A century ago, Calvin Coolidge was president of the United States.
In 1924, his 16-year-old son, Calvin Jr., developed a blister playing tennis without socks at the White House.
It became infected. Five days later, he died.
Before the discovery of antibiotics, there was nothing that the best doctors in the nation could do to save the son of the most powerful man in the world.
Tragedies like this were routine.
Since then, however, advances in medicine and technology have eliminated most of history’s plagues, including polio, smallpox, measles and rickets.
There has been a stunning reduction in infectious diseases. Heart disease and stroke incidence are in decline.
Yet, thanks to artificial intelligence (AI), we are on the cusp of the greatest medical advances in human history.
And the investment opportunities are immense. Here’s why…
The world now creates 2.5 quintillion bytes of data each day.
AI is the only way to effectively process and use all this information.
(Already, more than 35% of companies use some form of AI in their business.)
AI enables computers, robots and other connected devices to mimic the perception, learning, problem-solving and decision making of the human mind.
This allows machines to perform specific tasks with increasing accuracy and without human intervention.
Applications are now used for speech recognition, language processing, virus and spam prevention, autopilot technology, image recognition, real-time recommendations, even automated stock trading.
Anything that can be achieved by human intelligence can be sped up and enhanced by AI.
People will have better outcomes across virtually every domain of human activity, including comprehension, creativity, conflict resolution, health and longevity.
Very soon, every child will have an AI tutor. Every worker will have an AI mentor. Every scientist and engineer will have an AI researcher. Every doctor will have an AI collaborator. Every businessperson will have an AI consultant.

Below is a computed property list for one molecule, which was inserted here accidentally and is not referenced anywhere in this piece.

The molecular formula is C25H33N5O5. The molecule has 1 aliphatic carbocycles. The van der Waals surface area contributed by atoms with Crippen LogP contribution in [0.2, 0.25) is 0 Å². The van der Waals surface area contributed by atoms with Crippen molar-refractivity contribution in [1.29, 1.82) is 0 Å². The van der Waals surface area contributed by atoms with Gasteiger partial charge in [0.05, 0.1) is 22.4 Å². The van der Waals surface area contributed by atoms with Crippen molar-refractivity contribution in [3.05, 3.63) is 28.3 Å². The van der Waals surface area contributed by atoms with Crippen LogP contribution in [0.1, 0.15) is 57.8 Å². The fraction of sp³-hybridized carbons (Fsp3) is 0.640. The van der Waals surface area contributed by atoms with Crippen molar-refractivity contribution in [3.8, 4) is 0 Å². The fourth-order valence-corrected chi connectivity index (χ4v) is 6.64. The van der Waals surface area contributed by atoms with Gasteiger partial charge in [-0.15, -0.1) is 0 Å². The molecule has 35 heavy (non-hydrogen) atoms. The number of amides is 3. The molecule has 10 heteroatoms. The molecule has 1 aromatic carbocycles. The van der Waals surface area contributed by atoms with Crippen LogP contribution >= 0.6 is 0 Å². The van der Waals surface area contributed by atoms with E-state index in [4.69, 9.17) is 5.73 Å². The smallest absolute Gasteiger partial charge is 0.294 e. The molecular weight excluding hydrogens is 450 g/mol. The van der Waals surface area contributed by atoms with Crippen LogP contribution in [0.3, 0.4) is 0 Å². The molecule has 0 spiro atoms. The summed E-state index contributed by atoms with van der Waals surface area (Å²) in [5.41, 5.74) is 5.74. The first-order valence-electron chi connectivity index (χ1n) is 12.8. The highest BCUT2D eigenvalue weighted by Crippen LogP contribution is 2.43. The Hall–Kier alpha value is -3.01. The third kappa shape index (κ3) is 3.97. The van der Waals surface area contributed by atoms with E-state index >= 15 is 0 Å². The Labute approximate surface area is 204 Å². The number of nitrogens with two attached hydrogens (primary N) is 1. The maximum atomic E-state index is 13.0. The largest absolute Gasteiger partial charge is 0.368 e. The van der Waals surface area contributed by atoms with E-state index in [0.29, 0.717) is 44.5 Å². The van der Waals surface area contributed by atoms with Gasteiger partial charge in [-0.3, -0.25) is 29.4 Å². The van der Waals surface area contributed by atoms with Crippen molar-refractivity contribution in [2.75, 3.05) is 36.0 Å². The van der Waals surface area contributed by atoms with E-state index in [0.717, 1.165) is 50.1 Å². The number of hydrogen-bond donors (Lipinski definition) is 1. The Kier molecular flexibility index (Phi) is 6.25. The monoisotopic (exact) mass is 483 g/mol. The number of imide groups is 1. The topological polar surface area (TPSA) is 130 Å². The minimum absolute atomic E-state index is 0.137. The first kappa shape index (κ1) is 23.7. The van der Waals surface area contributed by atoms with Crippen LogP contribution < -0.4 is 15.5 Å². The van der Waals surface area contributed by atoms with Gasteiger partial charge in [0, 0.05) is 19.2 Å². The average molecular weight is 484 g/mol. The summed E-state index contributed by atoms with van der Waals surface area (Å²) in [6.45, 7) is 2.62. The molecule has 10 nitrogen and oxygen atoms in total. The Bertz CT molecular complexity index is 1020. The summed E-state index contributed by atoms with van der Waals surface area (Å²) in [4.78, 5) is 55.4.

In short, everyone will have an infinitely patient, infinitely knowledgeable, infinitely helpful partner – that never sleeps, gets sick or takes vacations – available 24/7.
This means productivity – doing more with less – will accelerate dramatically, driving economic growth, creating new ideas, new jobs and whole new industries.
AI will augment human intelligence to solve problems better and faster than ever before.
One of the areas that will be the most dramatically transformed is healthcare.
It’s not just that a doctor at a practice in rural America will have the same access to diagnostic information and analytics as a physician at a top university medical center.
In biomedical research, AI will dramatically improve outcomes.
It currently takes over 10 years and more than $1 billion to get a new drug from its inception to FDA approval.
(And you wondered why drug prices are so high?)
But AI will dramatically reduce the cost and length of time.
It will allow us to achieve higher-quality data from fewer clinical trials.
Rather than requiring tens of thousands of participants as many trials do today, it will use a more focused approach, helping us create safe, new therapies and get them into medical practice sooner, saving millions of lives.
In a Wall Street Journal interview this month, Dr. Lloyd Minor, dean of the Stanford University School of Medicine, said…
The drug discovery process is on the cusp of being transformed in ways that will dramatically improve the number of therapies that get to patients… we’ll see a lot of new medicines coming out – and medicines more specific to a disease and an individual rather than medicines that are generic in terms of treatment of everyone who has this disorder.
Dr. Minor concludes that AI is “a transformative moment in human history,” creating the most radical and “most positive transformation in health since the introduction of antibiotics.”
Early investors in AI-powered drug discovery stand to make a great deal.
Calvin Coolidge – who famously said that “the business of America is business” – would be very pleased indeed.